(FOOH fuh raw) n.
This bit of informal American, as well as its variant fofarraw (FOH fuh raw), has two distinct meanings; a big fuss about very little, i.e., much ado about nothing; or flashy finery, too many frills. Literary policeman’s question: “What’s going on here? What’s all the foofaraw about?” Or, in the second sense, from a lady wearing a lorgnette (if you can find one): “She could certainly dispense with all the foofaraw!” A lovely-sounding word and, say the authorities, origin unknown; but in the first sense, could it be a corruption of free-for-all (in baby-talk)? The British appear not to use this word, but, in the to-do sense, have a nice equivalent: gefuffle, also spelt kerfuffle and cufuffle, all loosely used as synonyms for their word shemozzle, which is also spelt shemozzl, chimozzle, and at least half-a-dozen other ways — you takes your choice.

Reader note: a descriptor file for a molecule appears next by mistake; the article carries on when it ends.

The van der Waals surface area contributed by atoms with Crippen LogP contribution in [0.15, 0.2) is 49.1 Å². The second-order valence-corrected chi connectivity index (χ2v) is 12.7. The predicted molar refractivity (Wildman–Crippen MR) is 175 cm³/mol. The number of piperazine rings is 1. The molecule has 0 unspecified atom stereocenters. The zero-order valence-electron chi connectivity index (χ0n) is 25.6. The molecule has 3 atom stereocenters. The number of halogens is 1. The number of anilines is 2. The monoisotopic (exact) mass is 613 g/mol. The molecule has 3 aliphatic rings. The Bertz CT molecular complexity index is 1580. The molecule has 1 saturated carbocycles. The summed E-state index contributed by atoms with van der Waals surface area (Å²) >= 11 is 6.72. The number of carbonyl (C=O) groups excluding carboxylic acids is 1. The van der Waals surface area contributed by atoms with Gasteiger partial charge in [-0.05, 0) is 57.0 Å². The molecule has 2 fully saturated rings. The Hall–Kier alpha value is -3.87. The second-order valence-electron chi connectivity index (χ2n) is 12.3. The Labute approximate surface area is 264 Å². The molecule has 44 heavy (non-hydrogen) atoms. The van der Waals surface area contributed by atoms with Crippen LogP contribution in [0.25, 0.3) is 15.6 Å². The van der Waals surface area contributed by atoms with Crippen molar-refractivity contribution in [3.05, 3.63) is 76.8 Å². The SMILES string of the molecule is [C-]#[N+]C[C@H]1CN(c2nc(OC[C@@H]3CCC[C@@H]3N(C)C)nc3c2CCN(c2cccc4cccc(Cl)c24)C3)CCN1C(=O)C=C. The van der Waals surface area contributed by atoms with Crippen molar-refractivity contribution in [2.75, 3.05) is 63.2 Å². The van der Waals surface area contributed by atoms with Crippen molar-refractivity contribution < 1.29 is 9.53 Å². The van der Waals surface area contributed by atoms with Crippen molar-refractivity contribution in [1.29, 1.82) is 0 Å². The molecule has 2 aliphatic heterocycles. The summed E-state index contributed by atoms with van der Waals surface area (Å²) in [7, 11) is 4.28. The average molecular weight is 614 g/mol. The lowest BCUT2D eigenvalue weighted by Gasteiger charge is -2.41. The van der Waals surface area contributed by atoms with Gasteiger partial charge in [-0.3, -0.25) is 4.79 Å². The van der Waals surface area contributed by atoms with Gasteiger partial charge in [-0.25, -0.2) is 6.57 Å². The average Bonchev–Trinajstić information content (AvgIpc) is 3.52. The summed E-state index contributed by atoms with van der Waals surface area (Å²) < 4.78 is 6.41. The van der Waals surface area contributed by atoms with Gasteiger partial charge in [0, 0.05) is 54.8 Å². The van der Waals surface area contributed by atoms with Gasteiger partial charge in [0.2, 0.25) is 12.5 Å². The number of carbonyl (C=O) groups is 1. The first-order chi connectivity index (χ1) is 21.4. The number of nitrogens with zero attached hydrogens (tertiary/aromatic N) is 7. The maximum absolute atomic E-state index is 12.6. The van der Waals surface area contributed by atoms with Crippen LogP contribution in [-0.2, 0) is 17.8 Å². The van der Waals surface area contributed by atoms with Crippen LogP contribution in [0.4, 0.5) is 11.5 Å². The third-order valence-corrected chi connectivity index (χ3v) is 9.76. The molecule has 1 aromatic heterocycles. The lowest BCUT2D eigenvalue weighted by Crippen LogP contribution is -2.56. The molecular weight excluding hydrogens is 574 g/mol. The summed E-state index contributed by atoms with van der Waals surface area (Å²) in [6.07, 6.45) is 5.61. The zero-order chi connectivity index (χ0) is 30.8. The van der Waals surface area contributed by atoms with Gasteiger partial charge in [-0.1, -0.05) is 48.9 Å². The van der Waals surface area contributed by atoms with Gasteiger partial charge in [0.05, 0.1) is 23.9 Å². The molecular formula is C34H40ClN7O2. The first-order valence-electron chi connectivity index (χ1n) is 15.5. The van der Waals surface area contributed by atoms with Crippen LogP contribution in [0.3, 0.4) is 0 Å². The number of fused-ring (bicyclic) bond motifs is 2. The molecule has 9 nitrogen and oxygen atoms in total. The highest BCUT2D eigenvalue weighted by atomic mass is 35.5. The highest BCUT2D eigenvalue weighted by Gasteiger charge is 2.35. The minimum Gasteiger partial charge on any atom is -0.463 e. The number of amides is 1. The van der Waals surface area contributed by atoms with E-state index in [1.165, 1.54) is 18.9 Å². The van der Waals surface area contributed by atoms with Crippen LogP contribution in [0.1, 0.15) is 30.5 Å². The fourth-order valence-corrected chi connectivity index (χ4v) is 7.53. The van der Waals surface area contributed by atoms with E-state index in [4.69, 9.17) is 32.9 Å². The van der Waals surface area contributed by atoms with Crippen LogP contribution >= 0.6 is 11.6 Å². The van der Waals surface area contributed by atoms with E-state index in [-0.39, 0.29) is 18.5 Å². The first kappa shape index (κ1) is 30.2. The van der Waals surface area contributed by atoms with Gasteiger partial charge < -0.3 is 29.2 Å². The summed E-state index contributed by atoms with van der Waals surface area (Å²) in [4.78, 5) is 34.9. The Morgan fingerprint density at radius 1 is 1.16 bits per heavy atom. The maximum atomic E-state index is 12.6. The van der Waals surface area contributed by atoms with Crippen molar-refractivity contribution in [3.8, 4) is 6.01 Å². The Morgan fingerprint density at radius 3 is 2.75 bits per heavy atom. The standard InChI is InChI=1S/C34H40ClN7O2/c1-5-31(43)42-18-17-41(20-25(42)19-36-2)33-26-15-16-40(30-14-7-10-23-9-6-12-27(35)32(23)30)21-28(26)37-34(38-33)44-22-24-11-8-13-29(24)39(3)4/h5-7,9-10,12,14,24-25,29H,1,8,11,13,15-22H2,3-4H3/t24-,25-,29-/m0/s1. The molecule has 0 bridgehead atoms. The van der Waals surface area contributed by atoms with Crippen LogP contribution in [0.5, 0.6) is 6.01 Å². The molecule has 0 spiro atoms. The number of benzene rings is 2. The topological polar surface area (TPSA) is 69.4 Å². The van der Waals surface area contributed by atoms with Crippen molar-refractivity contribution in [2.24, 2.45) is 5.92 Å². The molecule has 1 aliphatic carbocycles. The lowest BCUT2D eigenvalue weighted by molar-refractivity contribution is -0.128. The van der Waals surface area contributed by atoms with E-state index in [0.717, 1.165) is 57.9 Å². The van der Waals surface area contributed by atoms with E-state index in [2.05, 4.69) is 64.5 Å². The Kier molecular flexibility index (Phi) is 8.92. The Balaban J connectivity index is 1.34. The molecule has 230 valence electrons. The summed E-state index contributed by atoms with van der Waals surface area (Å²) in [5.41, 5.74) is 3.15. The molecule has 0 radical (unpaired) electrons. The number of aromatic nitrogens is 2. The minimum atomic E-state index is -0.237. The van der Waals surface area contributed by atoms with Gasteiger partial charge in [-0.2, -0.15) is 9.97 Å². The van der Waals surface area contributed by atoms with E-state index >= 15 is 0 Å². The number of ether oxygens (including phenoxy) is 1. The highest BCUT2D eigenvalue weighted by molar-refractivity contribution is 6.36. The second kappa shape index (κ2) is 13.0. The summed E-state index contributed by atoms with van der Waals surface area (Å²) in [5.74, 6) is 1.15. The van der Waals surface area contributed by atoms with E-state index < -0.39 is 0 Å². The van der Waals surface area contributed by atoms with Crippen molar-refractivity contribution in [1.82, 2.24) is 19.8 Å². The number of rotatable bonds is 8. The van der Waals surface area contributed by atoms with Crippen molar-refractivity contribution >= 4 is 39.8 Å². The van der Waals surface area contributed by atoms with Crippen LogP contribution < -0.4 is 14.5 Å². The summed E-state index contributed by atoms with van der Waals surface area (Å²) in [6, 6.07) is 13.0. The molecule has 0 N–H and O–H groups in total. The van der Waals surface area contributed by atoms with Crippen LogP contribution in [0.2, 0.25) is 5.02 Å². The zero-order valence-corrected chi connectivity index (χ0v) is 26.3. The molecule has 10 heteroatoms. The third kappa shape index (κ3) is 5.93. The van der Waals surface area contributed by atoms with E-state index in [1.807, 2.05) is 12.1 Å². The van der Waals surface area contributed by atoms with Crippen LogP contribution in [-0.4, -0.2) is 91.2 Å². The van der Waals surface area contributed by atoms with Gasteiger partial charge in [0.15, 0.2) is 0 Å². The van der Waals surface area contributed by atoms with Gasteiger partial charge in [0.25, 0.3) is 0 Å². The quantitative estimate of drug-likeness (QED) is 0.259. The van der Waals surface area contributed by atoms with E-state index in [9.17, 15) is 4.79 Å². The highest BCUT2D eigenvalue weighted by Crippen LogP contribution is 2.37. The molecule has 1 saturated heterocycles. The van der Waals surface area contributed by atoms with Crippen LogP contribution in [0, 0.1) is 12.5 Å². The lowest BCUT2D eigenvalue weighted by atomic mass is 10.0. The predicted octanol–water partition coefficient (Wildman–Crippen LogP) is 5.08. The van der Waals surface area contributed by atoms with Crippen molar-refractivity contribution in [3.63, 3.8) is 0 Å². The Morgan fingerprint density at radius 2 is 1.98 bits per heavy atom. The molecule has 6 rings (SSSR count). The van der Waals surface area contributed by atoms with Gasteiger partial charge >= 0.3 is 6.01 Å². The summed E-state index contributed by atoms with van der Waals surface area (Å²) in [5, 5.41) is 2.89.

This selection is taken from the book, “1000 Most Challenging Words” by Norman W. Schur, ©1987 by the Ballantine Reference Library, Random House.
My example: The calls by Senators Kennedy and Kerry for a filibuster on Justice Alito’s confirmation seem certain to lead to a self-inflicted and embarrassing foofaraw.
I post a weekly “Challenging Words” definition to call more attention to this delightful book and to promote interesting word usage in the blogosphere. I challenge other bloggers to work the current word into a post sometime in the coming week. If you manage to do so, please leave a comment or a link to where I can find it.
Jeff at Peace Like a River is a quick study, describing the foofaraw over the Colleen Rowley gaff. (And somewhere, Blois Olson is smiling).